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Title: The impact of ground motion uncertainty on earthquake loss estimation
Author: Foulser-Piggott, Roxane
ISNI:       0000 0004 2724 2317
Awarding Body: Imperial College London
Current Institution: Imperial College London
Date of Award: 2012
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This thesis examines the ground motion prediction component of earthquake loss estimation (ELE) frameworks and is based on the assertion that reducing the uncertainty in ground motion prediction will result in improved accuracy of loss estimates. The objective is to obtain improved ground motion predictions by identifying and quantifying the sources of uncertainty in the predictions, with particular focus on the portion of the uncertainty that can be reduced. The work presented in this thesis starts with an examination of ground motion measures commonly used in ELE and their relative utility. The ground motion measure Arias Intensity is identified as well-suited to application in a number of problems in earthquake engineering and this along with the lack of a robust equation for its prediction, leads to the development of a new predictive equation for Arias Intensity. Next, the prediction of Arias Intensity at spatially separated locations is studied in order to develop a model for the spatial correlation of Arias Intensity so that loss estimates for spatially distributed portfolios may be obtained. Thirdly, the sources of uncertainties in the predicted values of Arias Intensity are investigated and the uncertainties are characterised and quantified in order to establish whether or not they may be reduced. The impacts of these uncertainties on the new predictive equation for Arias Intensity are also examined. The final part of the thesis focusses on the use of GIS to display the information described in the previous sections on ground motion prediction. Particular attention is given to enhancing the display of uncertainties in ground motion predictions. This thesis demonstrates that the impacts of uncertainty on ground motion predictions and therefore earthquake loss estimation are significant, making this research of particular importance in this field.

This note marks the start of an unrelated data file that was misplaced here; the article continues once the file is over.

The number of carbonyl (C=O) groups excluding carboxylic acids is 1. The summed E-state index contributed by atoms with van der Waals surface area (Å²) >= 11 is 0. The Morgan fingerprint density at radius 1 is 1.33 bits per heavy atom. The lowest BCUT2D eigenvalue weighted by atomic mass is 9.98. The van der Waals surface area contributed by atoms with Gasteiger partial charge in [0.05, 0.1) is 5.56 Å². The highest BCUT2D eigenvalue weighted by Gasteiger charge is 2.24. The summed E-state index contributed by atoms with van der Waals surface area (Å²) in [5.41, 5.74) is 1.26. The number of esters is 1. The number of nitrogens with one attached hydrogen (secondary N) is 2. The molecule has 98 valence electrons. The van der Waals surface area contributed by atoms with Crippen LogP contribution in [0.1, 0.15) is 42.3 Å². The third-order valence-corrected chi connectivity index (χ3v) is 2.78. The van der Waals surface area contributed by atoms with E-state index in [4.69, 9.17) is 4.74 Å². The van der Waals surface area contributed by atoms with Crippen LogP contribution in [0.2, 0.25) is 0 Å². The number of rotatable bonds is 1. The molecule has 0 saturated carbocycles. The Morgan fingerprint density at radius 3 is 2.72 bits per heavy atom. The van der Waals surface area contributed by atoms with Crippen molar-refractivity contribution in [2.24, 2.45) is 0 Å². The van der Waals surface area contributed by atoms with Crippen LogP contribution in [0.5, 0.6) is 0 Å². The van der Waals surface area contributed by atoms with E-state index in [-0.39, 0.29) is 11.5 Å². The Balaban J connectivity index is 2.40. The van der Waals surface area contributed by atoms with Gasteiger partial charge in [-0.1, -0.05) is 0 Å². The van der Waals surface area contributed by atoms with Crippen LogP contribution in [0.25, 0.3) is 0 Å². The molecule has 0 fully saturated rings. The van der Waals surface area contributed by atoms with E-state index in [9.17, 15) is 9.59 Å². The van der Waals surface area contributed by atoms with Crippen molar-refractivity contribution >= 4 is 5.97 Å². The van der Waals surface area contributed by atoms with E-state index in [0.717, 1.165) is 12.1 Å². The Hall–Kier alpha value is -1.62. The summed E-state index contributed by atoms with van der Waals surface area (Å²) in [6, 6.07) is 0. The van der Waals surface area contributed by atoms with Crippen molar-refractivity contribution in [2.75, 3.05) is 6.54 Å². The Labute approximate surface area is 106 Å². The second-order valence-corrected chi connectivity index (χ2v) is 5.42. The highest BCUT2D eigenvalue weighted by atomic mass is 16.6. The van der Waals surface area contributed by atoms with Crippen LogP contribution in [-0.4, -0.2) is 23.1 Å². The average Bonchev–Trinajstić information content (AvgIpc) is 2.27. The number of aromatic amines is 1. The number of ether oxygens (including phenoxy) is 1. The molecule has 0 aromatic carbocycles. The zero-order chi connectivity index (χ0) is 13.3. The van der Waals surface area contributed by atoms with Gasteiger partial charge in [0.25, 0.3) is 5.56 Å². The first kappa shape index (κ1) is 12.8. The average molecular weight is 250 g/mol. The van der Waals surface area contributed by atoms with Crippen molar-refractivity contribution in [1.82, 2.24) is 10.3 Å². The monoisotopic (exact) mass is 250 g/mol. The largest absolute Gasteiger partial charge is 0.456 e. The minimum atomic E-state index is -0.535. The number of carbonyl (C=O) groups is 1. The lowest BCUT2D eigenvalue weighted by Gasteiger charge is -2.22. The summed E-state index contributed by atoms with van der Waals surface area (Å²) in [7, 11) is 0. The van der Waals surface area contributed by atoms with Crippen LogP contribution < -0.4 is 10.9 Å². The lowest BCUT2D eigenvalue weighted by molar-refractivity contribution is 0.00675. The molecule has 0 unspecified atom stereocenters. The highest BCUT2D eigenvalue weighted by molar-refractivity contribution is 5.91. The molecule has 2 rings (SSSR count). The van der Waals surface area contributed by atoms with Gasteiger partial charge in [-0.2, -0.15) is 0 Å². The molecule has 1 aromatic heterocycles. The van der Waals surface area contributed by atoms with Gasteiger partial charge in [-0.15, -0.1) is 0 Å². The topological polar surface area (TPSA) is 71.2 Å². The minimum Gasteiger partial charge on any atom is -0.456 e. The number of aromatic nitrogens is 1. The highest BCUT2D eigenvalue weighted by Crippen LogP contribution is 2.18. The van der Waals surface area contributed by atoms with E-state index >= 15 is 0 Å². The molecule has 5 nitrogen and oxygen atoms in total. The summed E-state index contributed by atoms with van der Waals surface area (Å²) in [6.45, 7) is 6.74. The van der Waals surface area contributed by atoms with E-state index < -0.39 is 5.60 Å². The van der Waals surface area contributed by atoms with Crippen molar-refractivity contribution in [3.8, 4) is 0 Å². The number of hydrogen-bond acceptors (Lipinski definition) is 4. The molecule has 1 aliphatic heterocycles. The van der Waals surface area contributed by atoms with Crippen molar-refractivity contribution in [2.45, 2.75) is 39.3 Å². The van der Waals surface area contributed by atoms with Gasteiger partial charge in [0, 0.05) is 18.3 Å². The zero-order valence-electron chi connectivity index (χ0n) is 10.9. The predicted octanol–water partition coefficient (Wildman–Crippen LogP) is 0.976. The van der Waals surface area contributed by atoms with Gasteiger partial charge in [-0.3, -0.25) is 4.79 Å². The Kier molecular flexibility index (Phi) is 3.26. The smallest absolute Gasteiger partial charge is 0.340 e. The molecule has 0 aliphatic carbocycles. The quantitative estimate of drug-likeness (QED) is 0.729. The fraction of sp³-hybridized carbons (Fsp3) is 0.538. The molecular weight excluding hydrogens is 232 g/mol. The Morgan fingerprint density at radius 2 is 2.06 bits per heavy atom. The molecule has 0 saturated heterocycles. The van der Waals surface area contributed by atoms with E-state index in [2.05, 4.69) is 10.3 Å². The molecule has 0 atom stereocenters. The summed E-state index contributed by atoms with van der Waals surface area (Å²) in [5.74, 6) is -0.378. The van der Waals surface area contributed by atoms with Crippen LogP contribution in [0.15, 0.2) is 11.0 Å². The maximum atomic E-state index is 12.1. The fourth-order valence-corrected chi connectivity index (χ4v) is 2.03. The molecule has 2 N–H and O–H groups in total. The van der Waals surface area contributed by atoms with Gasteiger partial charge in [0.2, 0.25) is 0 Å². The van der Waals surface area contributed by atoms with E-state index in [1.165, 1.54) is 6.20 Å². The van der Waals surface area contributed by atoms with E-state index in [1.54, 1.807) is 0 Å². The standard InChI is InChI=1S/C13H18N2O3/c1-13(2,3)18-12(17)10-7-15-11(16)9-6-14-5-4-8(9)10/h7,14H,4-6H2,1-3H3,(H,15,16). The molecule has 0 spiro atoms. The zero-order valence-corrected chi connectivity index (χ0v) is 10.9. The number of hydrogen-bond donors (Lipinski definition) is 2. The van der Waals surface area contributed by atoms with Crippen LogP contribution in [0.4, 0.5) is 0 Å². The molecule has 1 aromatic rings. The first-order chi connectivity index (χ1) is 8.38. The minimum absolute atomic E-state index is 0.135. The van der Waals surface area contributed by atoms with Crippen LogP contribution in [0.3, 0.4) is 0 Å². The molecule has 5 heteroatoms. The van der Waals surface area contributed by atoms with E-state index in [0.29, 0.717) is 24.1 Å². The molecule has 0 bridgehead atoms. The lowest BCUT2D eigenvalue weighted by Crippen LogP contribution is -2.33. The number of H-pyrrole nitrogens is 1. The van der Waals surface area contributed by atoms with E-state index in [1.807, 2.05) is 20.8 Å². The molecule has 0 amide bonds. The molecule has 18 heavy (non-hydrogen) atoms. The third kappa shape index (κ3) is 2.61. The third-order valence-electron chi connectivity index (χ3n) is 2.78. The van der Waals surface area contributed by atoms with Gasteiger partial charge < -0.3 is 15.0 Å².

Supervisor: Stafford, Peter ; Ochieng, Washington Sponsor: Not available
Qualification Name: Thesis (Ph.D.) Qualification Level: Doctoral